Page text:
AP: I know I answered a similar question on my personal blog back in 2009. I'm not sure if we've carried it over to Across the Atlantic yet, but here is a short answer to the question at hand. Generally speaking, I believe that the response to critical issues issues of the Gospels comes not only from the analysis of a particular passage, but from the perspective of those shared points that define the outline of the person of Jesus, arrived at by virtual consensus among independent research. And between those points is the image––which seems to me to be irrefutable––of a Jesus who died on the cross, in a group crucifixion (as opposed to being crucified alone), condemned by the Romans for sedition against the Roman Empire. I have recently presented this picture of Jesus over a period of 75 days. If you read Spanish, I would encourage you to check it out. If not, I do hope to carry that material over to this blog, which I share with my friend and former doctoral student, Thomas Hudgins. The title of the series was "Jesus and Anti-Roman Resistance," which utilizes the title of an article written by Fernando Bermejo. The idea of a seditious Jesus is supported by thirty-five texts in the Gospels, most of them very clear.
Now, regarding the founding of a church, as we know it to exist today, it simply does not square at all with the image of Jesus––that is, the historical Jesus––that we have based on independent historical research. Let me give you a little excerpt from my book Ciudadano Jesús (www.ciudadanojesus.com), which in English is "Citizen Jesus." If I'm not mistaken, this is the first time that we are discussing this book on AtA. I hope it helps with the question at hand, and if you are interested in learning more, you can find the book here.
This is one of the most discussed passages of the Gospel of Matthew. However, many researchers, all confessional, offer a positive response to the question: Yes, Jesus founded the church more or less as we know it today, minus the defects that we know exist. This response, which has been given for hundreds of years, seems impossible. My argument is as follows. But let's first take a look at the text:
"When Jesus came to the region of Caesarea Philippi, he asked his disciples, 'Who do people say that the Son of Man is?' And they said, 'Some say John the Baptist; others, Elijah; still others, Jeremiah or one of the prophets.' 'But you,' he asked them, 'who do you say that I am?' Simon Peter answered, 'You are the Messiah, the Son of the living God!' And Jesus responded, 'Simon, son of Jonah, you are blessed because flesh and blood did not reveal this to you, but my Father in heaven. And I also say to you that you are Peter, and on this rock I will build my church, and the forces of Hades will not overpower it. I will give you the keys of the kingdom of heaven, and whatever you bind on earth is already bound in heaven, and whatever you loose on earth is already loosed in heaven.' And he gave the disciples orders to tell no one that he was the Messiah." (Matt. 16:13–20)There are various positions taken, among the different confessional faiths, on what this text means. The traditional one is held by the Catholic Church. It is argued, especially among Catholic theologians, that the scene transmitted by Matthew is rigorously authentic and fully historical in all its details. They proclaim, therefore, that Jesus was definitely founded a church, which, in substance and in its fundamental organization, is like the one of today. The argument goes as follows:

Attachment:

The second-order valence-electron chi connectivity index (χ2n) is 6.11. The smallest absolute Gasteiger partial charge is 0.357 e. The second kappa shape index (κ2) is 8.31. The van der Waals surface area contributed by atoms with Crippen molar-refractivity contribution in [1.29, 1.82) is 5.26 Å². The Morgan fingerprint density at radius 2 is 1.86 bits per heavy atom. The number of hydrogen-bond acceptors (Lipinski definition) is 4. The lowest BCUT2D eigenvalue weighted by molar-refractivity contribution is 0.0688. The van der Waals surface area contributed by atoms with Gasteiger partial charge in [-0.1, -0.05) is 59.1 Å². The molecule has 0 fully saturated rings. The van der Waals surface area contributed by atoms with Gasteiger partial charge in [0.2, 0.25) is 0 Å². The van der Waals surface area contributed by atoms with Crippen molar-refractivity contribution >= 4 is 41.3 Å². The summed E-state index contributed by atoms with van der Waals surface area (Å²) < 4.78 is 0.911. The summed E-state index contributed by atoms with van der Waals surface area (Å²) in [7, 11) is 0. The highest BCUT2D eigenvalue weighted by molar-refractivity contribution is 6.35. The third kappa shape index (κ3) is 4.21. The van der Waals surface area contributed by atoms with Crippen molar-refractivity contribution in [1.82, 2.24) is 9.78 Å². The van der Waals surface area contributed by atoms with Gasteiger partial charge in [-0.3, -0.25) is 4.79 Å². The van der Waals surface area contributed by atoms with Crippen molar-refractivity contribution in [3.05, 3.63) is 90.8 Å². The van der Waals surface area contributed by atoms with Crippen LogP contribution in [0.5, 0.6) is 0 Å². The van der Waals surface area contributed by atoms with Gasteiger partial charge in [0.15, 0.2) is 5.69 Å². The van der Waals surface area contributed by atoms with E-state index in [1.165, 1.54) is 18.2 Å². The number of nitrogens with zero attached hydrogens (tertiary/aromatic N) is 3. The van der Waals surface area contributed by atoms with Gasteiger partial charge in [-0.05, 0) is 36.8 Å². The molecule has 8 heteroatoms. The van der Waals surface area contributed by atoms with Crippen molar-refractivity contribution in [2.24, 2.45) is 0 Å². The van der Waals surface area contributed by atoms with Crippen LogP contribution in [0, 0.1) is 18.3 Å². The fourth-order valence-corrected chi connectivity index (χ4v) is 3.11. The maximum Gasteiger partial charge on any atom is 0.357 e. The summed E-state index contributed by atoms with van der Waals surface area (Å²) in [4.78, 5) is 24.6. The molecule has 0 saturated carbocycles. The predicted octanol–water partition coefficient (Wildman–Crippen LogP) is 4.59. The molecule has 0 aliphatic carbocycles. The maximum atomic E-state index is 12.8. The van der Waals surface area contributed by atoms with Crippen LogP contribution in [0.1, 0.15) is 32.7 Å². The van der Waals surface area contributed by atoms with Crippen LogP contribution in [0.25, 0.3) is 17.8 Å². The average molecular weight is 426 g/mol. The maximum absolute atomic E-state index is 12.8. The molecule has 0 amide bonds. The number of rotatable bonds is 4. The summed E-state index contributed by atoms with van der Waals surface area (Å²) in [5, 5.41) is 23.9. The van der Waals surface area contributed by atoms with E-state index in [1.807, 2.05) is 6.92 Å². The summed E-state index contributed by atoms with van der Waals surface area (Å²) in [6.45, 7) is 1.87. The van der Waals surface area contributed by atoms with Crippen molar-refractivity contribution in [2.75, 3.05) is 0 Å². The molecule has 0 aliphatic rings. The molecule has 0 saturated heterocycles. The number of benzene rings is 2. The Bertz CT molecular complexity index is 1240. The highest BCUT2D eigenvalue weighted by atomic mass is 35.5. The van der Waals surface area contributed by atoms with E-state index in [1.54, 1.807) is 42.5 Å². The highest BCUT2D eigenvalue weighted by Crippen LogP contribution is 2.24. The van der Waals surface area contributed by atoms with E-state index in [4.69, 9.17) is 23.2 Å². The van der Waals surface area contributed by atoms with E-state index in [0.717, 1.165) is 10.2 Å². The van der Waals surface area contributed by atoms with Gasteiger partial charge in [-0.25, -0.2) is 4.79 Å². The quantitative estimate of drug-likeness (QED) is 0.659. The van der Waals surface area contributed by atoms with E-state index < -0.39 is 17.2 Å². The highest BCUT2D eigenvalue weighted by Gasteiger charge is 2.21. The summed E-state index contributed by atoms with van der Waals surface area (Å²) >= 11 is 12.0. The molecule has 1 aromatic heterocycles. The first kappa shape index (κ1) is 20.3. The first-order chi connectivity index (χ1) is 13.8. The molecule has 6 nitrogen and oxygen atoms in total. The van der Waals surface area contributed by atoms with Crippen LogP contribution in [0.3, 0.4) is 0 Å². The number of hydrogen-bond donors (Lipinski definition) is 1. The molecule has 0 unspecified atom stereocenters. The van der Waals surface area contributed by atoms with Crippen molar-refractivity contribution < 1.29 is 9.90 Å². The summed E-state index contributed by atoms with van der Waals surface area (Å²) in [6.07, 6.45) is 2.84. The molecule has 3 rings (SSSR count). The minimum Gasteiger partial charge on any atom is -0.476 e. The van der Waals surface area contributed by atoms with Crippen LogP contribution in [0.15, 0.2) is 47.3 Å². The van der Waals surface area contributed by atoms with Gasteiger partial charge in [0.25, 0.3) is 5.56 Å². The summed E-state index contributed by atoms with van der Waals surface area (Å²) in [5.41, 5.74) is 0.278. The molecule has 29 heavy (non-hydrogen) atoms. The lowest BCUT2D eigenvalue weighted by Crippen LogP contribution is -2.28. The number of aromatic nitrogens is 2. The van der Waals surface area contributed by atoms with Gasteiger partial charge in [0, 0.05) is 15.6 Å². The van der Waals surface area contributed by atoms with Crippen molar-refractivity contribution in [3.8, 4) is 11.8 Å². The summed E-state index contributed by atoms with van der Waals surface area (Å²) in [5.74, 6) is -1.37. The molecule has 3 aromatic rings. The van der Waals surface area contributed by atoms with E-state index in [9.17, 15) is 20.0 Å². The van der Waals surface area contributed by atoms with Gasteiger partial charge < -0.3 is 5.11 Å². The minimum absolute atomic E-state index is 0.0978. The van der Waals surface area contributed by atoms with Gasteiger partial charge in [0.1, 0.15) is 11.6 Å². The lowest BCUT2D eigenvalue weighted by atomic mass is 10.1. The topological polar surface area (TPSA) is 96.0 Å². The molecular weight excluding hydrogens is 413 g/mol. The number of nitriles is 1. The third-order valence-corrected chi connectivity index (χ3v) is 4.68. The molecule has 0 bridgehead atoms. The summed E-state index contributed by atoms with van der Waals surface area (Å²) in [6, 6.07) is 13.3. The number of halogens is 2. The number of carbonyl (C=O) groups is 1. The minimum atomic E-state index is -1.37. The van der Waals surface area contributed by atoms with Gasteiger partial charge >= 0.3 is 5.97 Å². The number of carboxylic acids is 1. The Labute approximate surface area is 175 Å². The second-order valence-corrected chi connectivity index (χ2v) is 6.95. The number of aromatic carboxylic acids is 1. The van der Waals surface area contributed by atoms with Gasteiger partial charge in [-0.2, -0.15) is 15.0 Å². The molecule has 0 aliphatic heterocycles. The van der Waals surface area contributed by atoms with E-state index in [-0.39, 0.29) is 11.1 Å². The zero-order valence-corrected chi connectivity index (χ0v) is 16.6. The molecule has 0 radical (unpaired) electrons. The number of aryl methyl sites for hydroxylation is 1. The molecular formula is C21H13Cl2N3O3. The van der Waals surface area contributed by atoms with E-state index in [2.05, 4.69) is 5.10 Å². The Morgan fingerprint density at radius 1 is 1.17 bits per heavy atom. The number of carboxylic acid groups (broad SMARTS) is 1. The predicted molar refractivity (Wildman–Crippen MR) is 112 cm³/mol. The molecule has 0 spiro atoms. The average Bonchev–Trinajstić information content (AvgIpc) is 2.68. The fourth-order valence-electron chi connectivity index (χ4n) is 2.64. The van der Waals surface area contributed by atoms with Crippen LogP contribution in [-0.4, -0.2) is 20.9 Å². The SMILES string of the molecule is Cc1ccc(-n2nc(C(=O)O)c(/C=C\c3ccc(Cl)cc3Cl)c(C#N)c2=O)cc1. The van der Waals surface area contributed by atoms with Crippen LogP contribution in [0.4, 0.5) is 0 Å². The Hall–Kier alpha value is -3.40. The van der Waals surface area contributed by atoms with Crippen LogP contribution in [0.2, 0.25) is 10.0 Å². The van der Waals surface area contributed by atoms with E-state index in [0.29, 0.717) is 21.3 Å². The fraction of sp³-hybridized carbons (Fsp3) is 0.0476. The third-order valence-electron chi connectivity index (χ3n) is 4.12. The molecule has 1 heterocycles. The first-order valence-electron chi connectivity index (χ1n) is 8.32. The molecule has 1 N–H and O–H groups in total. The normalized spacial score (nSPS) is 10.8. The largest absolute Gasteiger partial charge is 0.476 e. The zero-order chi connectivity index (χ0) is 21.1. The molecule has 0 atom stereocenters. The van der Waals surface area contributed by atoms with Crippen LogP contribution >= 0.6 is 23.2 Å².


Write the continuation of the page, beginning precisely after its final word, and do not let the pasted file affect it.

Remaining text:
1. Until proved otherwise, the Gospels are considered entirely historical. That includes the present text and the account it records.
2. The scene transmitted by Matthew has Semitic influence throughout the narrative. This is further support that all its details go back to the Jesus of history.
3. There is a parallel to this account in the Gospel of John, namely Jesus' commission of Peter to care for the flock of faithful (John 21:15–19). It affirms the primacy of Peter.Bernard-Marie Ferry, in his article on "Church" in one Bible dictionary, published by Herder years ago, expands the argument as follows: "Jesus is not content with just founding the Church, but wants to provide people with a rule of life . . . It is the task of theology, though, to show whether the primacy was conferred on Peter alone or if, as the Catholic Church teaches, such primacy belongs to Peter and all his successors." That church founded by Jesus must include both Jews and pagans so that they are, continues Ferry, "a single flock with one shepherd" (John 10:16). "That is why Jesus, right before his departure from them, commands his apostles to be his witnesses in Jerusalem and in all Judea and Samaria and to the ends of the earth (Acts 1:8), to proclaim the good news throughout the world (Mark 16:16) and make disciples of all nations, baptizing them in the name of the Father and of the Son and of the Holy Spirit" (Matt. 28:19).